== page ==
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  Field Notes From
Saudi Arabia on Edge



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From Author

Frank Viviano



Saudi Arabia on Edge On Assignment

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From Photographer
Reza



In most cases these accounts are edited versions of a spoken interview. They have not been researched and may differ from the printed article.

Photographs by Reza


 

Saudi Arabia on Edge

Field Notes From Author
Frank Viviano
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    Nights in the middle of the Empty Quarter are made for the kind of deep, quiet reflection that scarcely exists elsewhere today. The vastness of the place and the intensity of the stars hanging above it impart a sense of immersion in a much larger universe. After my time there among the Bedouins, I understood for the first time why three great monotheistic religions—Judaism, Christianity and Islam—had all been born on the Arabian Peninsula and the land adjacent to it.
    The desert's sheer austerity somehow renders large philosophical questions immediate and elemental. Bedouins themselves spend a great deal of time talking about such things, which can be a bit unexpected from camel or sheep herdsmen so preoccupied with the daily exigencies of life. They would appear to have little time for philosophy. But they do, and to a degree that would shame many university professors in the world beyond the Empty Quarter's margins.


    A taxi ride in a large Saudi city is a strange and often frustrating experience. For years the government has tried unsuccessfully to convince its citizens to accept jobs as taxi drivers. But Saudi Arabia is a rich country, and its young men believe taxi driving is for other people, chiefly Filipinos, Pakistanis, or Bangladeshis. Oftentimes these non-Saudis can't read Arabic, the language of nearly all road signs. The result is that most drivers memorize landmarks or use cell phones as navigational instruments.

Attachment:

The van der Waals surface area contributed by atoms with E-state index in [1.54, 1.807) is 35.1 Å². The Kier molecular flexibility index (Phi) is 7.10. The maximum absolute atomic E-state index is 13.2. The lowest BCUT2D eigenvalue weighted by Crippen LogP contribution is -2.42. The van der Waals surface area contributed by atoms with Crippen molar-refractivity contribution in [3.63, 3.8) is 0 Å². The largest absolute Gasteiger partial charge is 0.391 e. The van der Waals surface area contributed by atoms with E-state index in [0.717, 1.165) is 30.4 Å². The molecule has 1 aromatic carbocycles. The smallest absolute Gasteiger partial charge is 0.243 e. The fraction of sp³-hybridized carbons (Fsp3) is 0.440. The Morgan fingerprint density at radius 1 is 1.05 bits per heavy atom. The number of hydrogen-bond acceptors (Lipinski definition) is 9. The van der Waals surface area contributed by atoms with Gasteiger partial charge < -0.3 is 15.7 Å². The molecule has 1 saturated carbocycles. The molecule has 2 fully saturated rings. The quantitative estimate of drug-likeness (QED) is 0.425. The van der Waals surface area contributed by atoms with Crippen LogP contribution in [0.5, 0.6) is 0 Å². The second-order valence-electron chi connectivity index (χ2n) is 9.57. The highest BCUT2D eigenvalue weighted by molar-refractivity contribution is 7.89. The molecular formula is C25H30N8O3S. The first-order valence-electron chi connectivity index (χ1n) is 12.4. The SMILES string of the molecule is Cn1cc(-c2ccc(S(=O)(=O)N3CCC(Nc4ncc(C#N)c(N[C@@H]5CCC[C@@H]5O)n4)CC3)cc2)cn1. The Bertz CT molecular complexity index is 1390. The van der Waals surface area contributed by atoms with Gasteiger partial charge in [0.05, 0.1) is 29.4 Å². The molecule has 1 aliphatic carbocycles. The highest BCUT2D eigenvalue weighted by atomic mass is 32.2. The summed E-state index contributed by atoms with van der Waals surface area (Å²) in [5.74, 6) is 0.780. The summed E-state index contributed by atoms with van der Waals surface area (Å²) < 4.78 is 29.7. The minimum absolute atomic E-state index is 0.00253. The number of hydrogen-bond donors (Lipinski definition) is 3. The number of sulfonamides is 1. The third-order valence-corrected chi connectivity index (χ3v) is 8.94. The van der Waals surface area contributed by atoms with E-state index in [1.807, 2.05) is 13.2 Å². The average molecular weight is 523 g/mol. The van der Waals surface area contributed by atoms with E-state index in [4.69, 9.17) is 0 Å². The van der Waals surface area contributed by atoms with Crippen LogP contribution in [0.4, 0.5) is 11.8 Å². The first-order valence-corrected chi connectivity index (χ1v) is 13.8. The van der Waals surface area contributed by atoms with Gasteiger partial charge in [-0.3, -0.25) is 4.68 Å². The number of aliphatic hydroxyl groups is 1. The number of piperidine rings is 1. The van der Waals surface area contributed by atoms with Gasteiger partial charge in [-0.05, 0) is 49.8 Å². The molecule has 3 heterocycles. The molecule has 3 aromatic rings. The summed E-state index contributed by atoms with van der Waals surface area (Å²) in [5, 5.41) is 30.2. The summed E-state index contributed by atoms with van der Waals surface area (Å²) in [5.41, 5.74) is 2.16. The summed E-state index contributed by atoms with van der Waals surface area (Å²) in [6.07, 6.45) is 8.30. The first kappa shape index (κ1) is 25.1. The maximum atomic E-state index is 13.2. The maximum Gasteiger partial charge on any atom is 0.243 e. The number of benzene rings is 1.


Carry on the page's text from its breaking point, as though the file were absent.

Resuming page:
Passengers call the person they're going to see and, after determining the taxi's location through a description of surrounding buildings or landmarks, they are gradually homed in toward the destination—if they're lucky. If not, someone on the other end may be forced to get into a car with his own cell phone and guide the taxi toward its goal by driving in concentric circles until the two vehicles finally meet. The amount of time lost in this odd four-wheel ballet is staggering.


    Camels are everywhere in Saudi Arabia, but they have no apparent economic or transportation function anymore. In the past, when the region's cultures were still largely nomadic, camels were the only way to transport goods across the bone-dry center of Saudi Arabia, as they can walk for many days without water. But the camel's practical function began to change with the oil boom following World War II.
    Today a Bedouin is far more likely to be at the wheel of a pickup truck than on the back of a camel. In fact, it's not unusual to see camels themselves transported across the country in the bed of a pickup. Yet they seem in no danger of vanishing from the national scene and can even be seen walking down the highways of Jeddah, an otherwise thoroughly modern metropolis.
    Camels have also maintained their trading value, notwithstanding the loss of evident purpose. A thoroughbred can cost a million dollars. For months while in Saudi Arabia, I struggled with this paradox, asking dozens of Saudis why they still own camels. More often than not the answer was, "Because we've always had camels."




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